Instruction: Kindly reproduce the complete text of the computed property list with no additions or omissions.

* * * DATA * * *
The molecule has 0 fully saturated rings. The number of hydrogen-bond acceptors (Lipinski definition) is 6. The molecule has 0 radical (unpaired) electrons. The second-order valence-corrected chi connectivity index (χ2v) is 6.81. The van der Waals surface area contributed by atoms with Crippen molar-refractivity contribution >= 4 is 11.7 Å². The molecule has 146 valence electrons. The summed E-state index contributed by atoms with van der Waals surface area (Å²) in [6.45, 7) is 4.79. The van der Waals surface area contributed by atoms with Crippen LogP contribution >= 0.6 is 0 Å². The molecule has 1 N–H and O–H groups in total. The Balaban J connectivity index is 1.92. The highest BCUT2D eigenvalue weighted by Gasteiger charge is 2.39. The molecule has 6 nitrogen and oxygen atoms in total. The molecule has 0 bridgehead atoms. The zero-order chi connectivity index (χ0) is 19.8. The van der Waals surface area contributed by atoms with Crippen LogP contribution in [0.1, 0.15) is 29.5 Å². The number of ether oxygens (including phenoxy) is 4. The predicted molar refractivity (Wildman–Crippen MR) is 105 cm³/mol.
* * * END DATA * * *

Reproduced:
The molecule has 0 fully saturated rings. The number of hydrogen-bond acceptors (Lipinski definition) is 6. The molecule has 0 radical (unpaired) electrons. The second-order valence-corrected chi connectivity index (χ2v) is 6.81. The van der Waals surface area contributed by atoms with Crippen molar-refractivity contribution >= 4 is 11.7 Å². The molecule has 146 valence electrons. The summed E-state index contributed by atoms with van der Waals surface area (Å²) in [6.45, 7) is 4.79. The van der Waals surface area contributed by atoms with Crippen LogP contribution >= 0.6 is 0 Å². The molecule has 1 N–H and O–H groups in total. The Balaban J connectivity index is 1.92. The highest BCUT2D eigenvalue weighted by Gasteiger charge is 2.39. The molecule has 6 nitrogen and oxygen atoms in total. The molecule has 0 bridgehead atoms. The zero-order chi connectivity index (χ0) is 19.8. The van der Waals surface area contributed by atoms with Crippen LogP contribution in [0.1, 0.15) is 29.5 Å². The number of ether oxygens (including phenoxy) is 4. The predicted molar refractivity (Wildman–Crippen MR) is 105 cm³/mol.